But put me a little bit on the Mississippi State bandwagon. For one, part of those projected rankings are based on five-year recruiting numbers, and Dan Mullen has proven to be the SEC's latest James Franklin - taking a roster of mostly three-star talent and building it up into a competitive unit. Dak Prescott and last year's running back, Josh Robinson, were both three-star recruits originally. A secondary that Bill calls "potentially nasty" is mostly three-star talent. And the offensive line has been run on three-star talent since Mullen and John Hevesy arrived in 2009, and yet they've had a 950-yard rusher in every season except 2013. So we know they can do more with less.
Plus, I'm not as sold on LSU or Arkansas. LSU has famously not been able to develop their quarterbacks consistently, but Tigers fans have also been complaining for some time now about the development of the offensive line. This year, they have to find a way to replace 66 starts up front, and outside of that one-deep, there's a lot of youth that might need a year to mature. Arkansas, meanwhile, loses all their best play-makers in the front seven. Philon and Flowers - guys who could blow up plays no matter who they faced - were a big part of what made their defense nasty.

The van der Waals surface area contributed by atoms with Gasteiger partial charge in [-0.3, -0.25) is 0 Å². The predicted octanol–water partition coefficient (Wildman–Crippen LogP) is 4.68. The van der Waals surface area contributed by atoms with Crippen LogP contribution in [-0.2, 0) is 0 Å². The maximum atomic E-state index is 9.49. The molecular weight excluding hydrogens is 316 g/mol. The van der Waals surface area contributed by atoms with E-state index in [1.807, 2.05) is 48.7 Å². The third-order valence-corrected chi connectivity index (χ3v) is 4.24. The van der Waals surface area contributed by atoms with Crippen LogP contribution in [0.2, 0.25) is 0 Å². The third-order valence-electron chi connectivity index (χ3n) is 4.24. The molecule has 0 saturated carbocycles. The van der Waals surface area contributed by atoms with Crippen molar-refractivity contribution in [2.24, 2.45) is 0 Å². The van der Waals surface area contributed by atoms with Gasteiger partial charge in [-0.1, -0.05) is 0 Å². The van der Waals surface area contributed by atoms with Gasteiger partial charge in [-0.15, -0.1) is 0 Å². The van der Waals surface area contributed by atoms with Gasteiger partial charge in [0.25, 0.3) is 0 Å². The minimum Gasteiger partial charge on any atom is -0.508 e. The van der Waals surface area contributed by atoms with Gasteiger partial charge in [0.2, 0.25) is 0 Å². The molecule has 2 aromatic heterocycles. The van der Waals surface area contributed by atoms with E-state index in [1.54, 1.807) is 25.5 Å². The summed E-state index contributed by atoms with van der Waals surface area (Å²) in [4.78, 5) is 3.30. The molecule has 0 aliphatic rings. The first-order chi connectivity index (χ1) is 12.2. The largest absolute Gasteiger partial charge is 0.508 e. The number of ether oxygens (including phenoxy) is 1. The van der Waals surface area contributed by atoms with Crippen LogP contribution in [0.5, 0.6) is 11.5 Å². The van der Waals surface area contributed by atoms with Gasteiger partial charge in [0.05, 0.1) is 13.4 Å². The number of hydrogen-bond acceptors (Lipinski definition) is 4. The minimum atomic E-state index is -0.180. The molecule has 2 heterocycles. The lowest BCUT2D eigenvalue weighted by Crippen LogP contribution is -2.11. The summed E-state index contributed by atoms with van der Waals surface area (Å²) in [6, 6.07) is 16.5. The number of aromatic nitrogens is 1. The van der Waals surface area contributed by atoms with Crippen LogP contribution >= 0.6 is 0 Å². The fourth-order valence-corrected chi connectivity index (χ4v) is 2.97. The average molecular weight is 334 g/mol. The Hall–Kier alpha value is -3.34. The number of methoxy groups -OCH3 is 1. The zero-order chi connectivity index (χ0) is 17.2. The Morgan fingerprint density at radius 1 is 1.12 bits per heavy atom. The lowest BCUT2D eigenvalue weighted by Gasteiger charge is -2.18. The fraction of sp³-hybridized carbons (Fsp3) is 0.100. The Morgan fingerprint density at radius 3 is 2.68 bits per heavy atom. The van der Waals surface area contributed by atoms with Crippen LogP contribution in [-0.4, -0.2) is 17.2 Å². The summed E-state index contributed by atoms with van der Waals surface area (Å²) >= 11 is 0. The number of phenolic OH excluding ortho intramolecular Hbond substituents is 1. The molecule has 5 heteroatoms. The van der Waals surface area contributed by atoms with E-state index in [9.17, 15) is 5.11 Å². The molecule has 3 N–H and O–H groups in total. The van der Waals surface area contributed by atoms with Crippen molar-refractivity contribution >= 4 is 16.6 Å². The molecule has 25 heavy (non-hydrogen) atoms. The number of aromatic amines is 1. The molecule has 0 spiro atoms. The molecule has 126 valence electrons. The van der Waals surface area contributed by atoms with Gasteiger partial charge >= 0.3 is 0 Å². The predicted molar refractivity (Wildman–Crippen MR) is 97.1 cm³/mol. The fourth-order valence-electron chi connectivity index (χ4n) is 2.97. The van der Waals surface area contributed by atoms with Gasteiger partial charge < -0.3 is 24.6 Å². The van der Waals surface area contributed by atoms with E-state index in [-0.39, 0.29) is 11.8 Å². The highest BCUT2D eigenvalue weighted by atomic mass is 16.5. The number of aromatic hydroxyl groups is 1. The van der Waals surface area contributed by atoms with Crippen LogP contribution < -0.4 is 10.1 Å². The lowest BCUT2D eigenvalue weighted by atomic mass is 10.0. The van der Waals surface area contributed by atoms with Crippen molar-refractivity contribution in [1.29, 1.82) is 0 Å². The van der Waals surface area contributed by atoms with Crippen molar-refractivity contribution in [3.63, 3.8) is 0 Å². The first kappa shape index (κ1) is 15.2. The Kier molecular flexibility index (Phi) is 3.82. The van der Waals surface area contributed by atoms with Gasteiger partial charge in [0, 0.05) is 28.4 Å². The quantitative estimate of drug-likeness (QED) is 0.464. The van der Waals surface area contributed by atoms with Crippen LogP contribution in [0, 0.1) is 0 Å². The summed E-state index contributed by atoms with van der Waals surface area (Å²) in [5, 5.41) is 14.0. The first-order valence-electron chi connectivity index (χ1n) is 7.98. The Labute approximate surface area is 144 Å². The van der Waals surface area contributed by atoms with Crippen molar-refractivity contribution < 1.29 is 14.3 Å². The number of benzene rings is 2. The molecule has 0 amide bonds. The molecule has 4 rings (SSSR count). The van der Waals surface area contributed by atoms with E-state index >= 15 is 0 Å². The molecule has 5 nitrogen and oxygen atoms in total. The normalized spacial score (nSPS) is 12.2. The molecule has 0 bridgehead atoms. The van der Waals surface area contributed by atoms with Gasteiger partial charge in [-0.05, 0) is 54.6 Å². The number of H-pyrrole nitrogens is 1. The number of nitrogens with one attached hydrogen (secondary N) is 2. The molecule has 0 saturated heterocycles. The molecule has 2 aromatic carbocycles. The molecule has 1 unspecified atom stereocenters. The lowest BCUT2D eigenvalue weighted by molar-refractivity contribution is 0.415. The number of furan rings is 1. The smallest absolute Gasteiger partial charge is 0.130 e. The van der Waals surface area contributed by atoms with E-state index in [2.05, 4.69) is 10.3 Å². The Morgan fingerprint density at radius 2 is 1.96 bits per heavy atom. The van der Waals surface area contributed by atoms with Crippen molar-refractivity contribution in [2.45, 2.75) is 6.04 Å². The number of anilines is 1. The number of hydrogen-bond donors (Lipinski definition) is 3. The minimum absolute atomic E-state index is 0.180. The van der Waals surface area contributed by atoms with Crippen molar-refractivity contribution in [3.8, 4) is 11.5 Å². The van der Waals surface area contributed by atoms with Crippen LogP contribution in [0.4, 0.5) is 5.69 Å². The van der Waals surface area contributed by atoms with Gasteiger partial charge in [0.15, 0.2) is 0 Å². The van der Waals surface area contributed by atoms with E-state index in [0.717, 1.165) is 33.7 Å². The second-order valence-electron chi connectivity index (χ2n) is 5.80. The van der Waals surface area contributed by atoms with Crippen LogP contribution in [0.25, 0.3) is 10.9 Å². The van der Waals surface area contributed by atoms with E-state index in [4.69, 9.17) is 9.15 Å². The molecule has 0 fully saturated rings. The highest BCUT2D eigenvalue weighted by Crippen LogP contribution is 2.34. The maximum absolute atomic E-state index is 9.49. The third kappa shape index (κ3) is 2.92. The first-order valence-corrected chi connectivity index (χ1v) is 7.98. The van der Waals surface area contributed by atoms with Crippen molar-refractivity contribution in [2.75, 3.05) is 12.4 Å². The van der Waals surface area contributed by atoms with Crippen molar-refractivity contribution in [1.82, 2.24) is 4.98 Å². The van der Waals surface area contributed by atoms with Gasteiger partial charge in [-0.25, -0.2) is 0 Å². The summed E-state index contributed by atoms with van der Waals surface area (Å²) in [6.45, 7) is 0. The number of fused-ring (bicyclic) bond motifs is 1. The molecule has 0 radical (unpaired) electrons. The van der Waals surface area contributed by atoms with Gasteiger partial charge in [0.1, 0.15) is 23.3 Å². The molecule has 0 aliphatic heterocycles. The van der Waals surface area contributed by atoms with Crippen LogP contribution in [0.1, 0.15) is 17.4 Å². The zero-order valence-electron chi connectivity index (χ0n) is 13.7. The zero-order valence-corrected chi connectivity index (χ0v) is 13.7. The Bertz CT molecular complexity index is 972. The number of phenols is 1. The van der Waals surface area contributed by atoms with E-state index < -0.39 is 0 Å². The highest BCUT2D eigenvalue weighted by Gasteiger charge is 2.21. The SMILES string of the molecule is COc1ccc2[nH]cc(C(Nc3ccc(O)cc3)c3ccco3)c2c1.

LSU is almost the epitome of the SEC this year: new defensive coordinator, question marks at quarterback, unbelievable talent at wide receiver and running back, and a defense with potential and question marks.
Dabo Swinney returned to #Clemson practice today after death of his dad, Ervil. South Carolina sent Dabo an arrangement with orange flowers.— Matt Fortuna (@Matt_Fortuna) August 12, 2015
This was a really great look at the program and what Narduzzi is trying to do there.
Stanley Morgan is definitely someone to watch, and Mikale Wilbon was also a name coming out of fall camp as an exciting talent.
So, there's this sentence: "Daniels is the only running back with a three-star recruiting grade or a Power 5 offer to get a carry since 2012, and there's not another one on the roster at the moment." Um, holy cow.
Anyway, Jordan Canzeri will be a storyline. He's one of Iowa's better talents (despite starting off as a two-star), but Ferentz has preferred to play bigger, slower, cloud-of-dust types for a while now. I haven't seen Canzeri recently, and he's not without reproach, but I think he's worthy of a long, long look for that starter's spot. He brings a different combination of speed and strength than what they've had for a while.
Yes, there's a gaping hole at wide receiver, and yes, the front seven is undergoing a massive overhaul. Quarterback has to get sorted out, too. But an under-the-radar problem is their offensive line, which will sink or swim with their young talent in 2015. There's also a problem of the unit underwhelming throughout Randy Edsall's tenure. If this unit doesn't perform, it will be hard for anything else to.
(And yes, their second-year line coach, Greg Studrawa, had his share of underwhelming offensive lines at LSU before coming to College Park.)
Clemson is not under the radar nationally, but its young, five-star corner just might be. This column explores someone who might be part of the game's next generation of stars.
Not jealous at all.